The New Zealand government's operating deficit in the 10 months ending April dipped slightly below the forecast in the annual Budget last month, according to a New Zealand Treasury report Friday.
The operating balance before gains and losses was in deficit by 1.4 billion NZ dollars (1.19 billion U.S. dollars), which was 148 million NZ dollars (125.71 million U.S. dollars) less than expected, said the Treasury's Financial Statements.
Revenue of 55.5 billion NZ dollars (47.14 billion U.S. dollars) was 12 million NZ dollars (10.19 million U.S. dollars) lower than forecast, and expenses of 57.9 billion NZ dollars (49.2 billion U. S. dollars) were 90 million NZ dollars (76.44 million U.S. dollars) less than expected.
Finance Minister Bill English said the figures showed the government is on track to a "modest surplus" of 372 million NZ dollars (316.05 million U.S. dollars) next year, rising to 3.49 billion NZ dollars (2.96 billion U.S. dollars) in the 2017-2018 fiscal year.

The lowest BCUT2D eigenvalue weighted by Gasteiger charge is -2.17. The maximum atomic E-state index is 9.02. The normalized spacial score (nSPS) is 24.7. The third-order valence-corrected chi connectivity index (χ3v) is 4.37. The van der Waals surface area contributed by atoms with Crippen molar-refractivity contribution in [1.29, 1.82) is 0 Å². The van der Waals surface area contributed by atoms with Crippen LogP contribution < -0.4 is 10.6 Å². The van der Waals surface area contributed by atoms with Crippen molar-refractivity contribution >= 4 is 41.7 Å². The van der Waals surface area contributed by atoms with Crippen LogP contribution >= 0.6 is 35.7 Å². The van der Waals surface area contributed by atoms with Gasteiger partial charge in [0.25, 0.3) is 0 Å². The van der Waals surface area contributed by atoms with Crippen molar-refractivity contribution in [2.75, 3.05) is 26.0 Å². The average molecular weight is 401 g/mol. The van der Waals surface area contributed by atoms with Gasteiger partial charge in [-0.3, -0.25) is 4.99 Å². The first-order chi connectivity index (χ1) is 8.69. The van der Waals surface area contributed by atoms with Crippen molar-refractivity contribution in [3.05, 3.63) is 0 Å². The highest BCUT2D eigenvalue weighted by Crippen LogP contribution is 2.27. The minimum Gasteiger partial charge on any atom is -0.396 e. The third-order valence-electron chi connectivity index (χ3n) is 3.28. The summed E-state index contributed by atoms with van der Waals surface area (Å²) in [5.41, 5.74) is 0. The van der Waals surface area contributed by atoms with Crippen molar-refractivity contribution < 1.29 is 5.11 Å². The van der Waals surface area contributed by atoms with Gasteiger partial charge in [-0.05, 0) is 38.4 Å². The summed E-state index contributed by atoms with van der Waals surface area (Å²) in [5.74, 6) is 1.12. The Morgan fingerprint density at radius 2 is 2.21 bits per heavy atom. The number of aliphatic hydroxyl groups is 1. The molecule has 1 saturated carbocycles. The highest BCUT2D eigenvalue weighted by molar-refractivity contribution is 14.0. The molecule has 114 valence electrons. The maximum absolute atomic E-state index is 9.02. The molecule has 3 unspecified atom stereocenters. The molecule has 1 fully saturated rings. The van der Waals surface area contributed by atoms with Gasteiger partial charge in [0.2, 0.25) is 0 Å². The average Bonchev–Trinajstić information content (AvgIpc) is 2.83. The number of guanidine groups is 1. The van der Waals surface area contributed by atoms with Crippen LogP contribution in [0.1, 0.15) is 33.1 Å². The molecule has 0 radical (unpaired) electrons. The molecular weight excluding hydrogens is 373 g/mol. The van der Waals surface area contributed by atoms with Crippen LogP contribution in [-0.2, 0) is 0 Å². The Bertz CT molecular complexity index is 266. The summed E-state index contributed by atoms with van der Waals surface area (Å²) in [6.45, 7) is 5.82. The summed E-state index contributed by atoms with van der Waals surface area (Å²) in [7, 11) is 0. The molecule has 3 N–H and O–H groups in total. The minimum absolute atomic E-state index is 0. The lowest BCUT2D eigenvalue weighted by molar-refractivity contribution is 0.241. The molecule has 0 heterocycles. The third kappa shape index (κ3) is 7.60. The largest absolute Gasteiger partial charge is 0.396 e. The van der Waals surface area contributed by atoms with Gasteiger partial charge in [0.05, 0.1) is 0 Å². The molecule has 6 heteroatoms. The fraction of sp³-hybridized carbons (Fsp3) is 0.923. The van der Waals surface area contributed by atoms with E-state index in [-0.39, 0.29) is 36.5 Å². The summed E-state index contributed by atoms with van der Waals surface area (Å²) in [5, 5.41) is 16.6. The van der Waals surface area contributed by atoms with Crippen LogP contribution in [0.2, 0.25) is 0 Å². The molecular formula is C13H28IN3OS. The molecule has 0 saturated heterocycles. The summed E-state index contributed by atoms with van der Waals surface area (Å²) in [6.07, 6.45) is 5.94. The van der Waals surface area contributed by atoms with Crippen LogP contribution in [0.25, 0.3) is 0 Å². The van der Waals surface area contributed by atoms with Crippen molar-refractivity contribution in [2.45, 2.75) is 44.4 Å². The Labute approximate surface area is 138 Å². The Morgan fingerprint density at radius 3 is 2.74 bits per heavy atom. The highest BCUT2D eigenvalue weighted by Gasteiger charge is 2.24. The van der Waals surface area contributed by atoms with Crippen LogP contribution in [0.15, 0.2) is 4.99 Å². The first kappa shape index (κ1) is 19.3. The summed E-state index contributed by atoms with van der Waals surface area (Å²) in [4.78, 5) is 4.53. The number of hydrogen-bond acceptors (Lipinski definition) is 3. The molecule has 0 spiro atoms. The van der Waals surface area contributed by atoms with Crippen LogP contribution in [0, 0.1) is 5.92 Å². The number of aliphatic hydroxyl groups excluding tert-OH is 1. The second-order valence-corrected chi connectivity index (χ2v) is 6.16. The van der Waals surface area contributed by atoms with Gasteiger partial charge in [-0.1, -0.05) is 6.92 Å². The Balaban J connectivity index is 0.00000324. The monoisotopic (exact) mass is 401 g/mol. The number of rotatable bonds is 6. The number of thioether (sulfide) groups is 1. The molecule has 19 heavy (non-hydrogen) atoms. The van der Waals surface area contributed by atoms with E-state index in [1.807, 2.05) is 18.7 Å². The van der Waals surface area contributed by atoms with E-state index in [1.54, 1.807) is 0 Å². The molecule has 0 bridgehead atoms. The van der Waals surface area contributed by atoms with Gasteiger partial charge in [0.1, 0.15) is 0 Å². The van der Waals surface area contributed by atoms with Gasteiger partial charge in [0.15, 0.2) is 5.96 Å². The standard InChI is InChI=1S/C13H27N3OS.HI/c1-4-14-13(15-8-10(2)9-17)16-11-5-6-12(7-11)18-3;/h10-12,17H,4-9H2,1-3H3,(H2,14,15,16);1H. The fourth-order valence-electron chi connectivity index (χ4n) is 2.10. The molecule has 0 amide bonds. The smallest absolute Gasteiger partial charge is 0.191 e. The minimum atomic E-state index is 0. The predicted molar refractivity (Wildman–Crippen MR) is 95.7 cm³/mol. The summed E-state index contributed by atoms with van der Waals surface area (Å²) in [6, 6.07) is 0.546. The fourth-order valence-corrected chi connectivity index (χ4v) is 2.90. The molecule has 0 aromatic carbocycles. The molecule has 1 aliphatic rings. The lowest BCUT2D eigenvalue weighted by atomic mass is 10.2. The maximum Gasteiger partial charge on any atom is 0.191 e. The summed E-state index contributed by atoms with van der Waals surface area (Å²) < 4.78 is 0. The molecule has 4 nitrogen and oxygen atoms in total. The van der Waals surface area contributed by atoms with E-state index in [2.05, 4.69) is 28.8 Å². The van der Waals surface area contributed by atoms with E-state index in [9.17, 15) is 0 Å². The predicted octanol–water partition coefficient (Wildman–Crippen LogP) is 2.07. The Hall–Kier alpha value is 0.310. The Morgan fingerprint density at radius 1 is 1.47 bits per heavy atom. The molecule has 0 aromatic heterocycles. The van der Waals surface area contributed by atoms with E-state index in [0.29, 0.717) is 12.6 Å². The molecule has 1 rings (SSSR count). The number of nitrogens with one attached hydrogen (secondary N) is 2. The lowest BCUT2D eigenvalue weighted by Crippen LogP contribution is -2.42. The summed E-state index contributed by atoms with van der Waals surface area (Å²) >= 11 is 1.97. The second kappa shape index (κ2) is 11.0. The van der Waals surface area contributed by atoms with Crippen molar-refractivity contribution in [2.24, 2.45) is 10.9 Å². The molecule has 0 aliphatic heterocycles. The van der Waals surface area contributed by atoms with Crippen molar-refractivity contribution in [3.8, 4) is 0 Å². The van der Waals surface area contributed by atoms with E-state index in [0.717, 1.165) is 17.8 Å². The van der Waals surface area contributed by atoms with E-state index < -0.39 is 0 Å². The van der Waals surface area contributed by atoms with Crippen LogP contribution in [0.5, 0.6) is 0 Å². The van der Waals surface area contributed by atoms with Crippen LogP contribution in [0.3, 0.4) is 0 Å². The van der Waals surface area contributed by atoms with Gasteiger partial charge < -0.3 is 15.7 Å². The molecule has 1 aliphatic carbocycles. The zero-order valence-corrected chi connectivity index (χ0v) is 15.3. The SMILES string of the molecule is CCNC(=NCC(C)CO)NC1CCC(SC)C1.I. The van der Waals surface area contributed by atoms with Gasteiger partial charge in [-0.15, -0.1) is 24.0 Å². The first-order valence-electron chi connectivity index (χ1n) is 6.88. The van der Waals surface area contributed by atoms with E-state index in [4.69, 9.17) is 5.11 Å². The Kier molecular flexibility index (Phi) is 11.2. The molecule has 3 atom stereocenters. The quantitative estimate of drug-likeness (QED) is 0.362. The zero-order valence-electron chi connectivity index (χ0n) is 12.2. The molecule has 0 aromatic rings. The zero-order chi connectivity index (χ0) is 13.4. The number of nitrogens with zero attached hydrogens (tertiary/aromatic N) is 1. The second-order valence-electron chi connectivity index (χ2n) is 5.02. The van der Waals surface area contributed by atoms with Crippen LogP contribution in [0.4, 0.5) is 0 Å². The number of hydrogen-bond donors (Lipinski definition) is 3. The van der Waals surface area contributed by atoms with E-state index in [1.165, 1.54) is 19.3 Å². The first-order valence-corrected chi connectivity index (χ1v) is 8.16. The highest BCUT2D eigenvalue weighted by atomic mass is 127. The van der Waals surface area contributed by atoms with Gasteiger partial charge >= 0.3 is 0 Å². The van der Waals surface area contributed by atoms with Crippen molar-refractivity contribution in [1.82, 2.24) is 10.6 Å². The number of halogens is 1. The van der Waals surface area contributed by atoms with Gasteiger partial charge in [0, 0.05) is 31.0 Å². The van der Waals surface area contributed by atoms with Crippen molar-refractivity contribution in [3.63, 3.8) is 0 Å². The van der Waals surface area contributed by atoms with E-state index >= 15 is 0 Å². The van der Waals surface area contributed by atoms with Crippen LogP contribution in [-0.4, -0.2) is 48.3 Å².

The surplus was essential for sustaining economic growth over the medium term and for holding down interest rates, English said in a statement.
"Returning to surplus will allow us to repay debt, and give us better choices in how we support New Zealand families and households," he said.
However, commentators are expecting the Reserve Bank of New Zealand (RBNZ) to lift the official cash rate by 25 basis points to 3.25 percent next week, and possibly again in July as it seeks to rein in inflationary pressures.
The RBNZ has made two rises of 25 basis points each since March, saying pressures on the housing market and immigration were contributing to inflation influences in the improving economy.